PAHOA, Hawaii >> The Kilauea summit stole the show Tuesday as volcanic activity within Halemaumau Crater launched an ash cloud that sent debris 12,000 feet into the air and prompted warnings for aircraft in the area.
Meanwhile, 25 miles away at the Lower East Rift Zone, the ongoing eruption continued with a new fissure opening near the Lanipuna Gardens subdivision, and Hawaii County Civil Defense officials continued to warn of dangerously high levels of volcanic fumes and gases.
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The new fissure produced little lava, and the longer flow from fissure No. 17, which has advanced more than a mile in recent days, slowed considerably Tuesday, according to county Civil Defense officials.
“Field reports are that the flow moved about 1,200 feet in the past day, but it is not moving very much at the moment,” said Steven Brantley, deputy scientist-in-charge at the U.S. Geological Survey’s Hawaiian Volcano Observatory, during a briefing for reporters.
The state Department of Transportation reopened Highway 130 in Lower Puna at about 2 p.m. Tuesday after dropping metal plates to cover cracks that had opened in the pavement more than a week ago.
That highway to Kalapana is now open to local residents only but will provide relief from long detours along a coastal highway to get in and out of Kalapana and the surrounding communities. State officials said heavy equipment and trailers should not be used on the highway.
Hawaii County Managing Director Wil Okabe said county officials plan to begin paving about four miles of Highway 137, or “Beach Road,” today to provide a better coastal evacuation route for residents in the Kalapana, Pohoiki, Kapoho and Opihikao areas.
ROCKFALLS AND EXPLOSIONS
The focus of activity Tuesday were the rockfalls and gas explosions that put on an impressive show at Halemaumau Crater, sending a gray plume several thousand feet into the sky and sprinkling ash as much as 20 miles to the southwest, scientists said.
Michelle Coombs, a USGS research geologist, said scientists aren’t certain what exactly triggered the plume of dark ash.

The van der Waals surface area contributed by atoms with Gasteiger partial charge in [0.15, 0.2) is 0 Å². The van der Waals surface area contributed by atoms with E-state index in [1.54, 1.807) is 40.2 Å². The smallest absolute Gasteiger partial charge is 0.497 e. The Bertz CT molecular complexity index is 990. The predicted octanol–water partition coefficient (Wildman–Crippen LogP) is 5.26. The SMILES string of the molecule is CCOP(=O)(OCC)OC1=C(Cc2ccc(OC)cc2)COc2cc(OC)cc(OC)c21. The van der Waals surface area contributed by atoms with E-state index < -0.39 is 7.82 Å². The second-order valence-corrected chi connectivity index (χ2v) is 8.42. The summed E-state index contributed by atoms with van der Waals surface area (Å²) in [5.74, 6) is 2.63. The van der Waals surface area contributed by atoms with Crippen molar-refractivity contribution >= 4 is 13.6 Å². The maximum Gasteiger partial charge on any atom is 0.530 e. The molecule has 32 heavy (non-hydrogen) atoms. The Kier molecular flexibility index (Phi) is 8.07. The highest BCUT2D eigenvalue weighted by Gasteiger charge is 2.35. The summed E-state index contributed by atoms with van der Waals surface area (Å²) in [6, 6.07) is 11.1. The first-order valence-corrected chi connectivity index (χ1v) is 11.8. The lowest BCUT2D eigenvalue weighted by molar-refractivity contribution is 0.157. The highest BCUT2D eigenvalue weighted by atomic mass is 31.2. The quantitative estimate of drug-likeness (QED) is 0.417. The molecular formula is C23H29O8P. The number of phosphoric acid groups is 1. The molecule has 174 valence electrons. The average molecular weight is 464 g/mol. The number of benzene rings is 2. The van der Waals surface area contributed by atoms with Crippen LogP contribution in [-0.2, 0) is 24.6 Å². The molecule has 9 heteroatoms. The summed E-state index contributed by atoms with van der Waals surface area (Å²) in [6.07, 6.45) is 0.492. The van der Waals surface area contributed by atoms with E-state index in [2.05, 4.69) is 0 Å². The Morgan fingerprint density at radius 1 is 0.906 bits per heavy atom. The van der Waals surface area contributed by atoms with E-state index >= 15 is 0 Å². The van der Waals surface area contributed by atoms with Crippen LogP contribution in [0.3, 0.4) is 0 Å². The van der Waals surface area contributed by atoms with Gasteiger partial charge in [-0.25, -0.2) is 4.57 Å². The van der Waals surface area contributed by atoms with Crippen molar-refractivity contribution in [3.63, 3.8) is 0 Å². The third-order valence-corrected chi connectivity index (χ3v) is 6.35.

The USGS had warned of possible violent explosions if the magma at the summit drained below the water table, flowed into a hot magma conduit, plugging the conduit and building up steam pressure that could trigger blasts of rock and debris.
However, the magma conduit Tuesday was apparently clear, Coombs said. The ash plume that was pushed out of the summit Tuesday could have been driven by steam from evaporating groundwater or from rockfalls into the magma, or a combination of the two, she said.
“Because this is kind of new activity and we’re at a phase that is a bit unfamiliar to us, we’re not sure of the exact mechanism of these slightly more intense ash emissions today,” Coombs said.
AIR QUALITY CONCERNS
The tradewinds from the northeast pushed much of the ash to the southwest and into Kau on Tuesday, but the National Weather Service warns that the wind will weaken today, allowing the volcanic gas and ash hazards to be more concentrated over more of Hawaii island. The wind is then expected to pick up again by Thursday and should strengthen on Friday.
David Damby, a chemist and volcanologist with the USGS, said the ash from the summit is essentially “rock powder” and is not poisonous.
“You just want to limit your exposure to it,” he said, because it can cause eye, nose and throat irritation. “If you don’t need to be out in it, don’t be out in it.”
The air quality in Pahala on Tuesday morning was classified as “unhealthy,” according to the University of Hawaii’s Vog Measurement and Prediction Project.
Damby said state and county officials are working on a plan to make face masks available to the general public that can protect against ash particles for people who do need to be outside, but warned that those masks will not provide any protection against volcanic gases.
POWER OUTAGES POSSIBLE
The Hawaiian Volcano Observatory also issued a “notice for aviation” Tuesday warning pilots that the ash plume was reported as high as 12,000 feet, and conditions could become “more explosive.” HVO upgraded its aviation condition alert to red from orange.
Hawaii Electric Light Co. warned that volcanic ash falling on parts of Hawaii island also could lead to extended power interruptions.
A combination of a dusting of ash and moisture on utility insulators could cause electrical short circuits, and extended power interruptions are possible if the ash fallout covers a large area or is so heavy that it damages utility equipment, according to a HELCO spokeswoman.
Ormat Technologies Inc., which owns the shuttered Puna Geothermal Venture plant on the East Rift Zone, issued a statement Tuesday that the steepest topographical paths that lava might follow “are around and away from the power plant in the direction of the ocean.”
“This gives the company confidence that there is a low risk of surface lava impacting or making its way to the facility,” the statement said.
Isaac Angel, CEO of Ormat Technologies, said there has been no damage to the above-ground portions of the 38-megawatt plant, and “we expect to restore the Puna operations as soon as it is safe to do so.”
Tom Travis, administrator of the Hawaii Emergency Management Agency, announced Monday the state and county are moving forward with a plan to kill three active geothermal wells on the PGV site by injecting them with cold water and sealing them with iron plugs.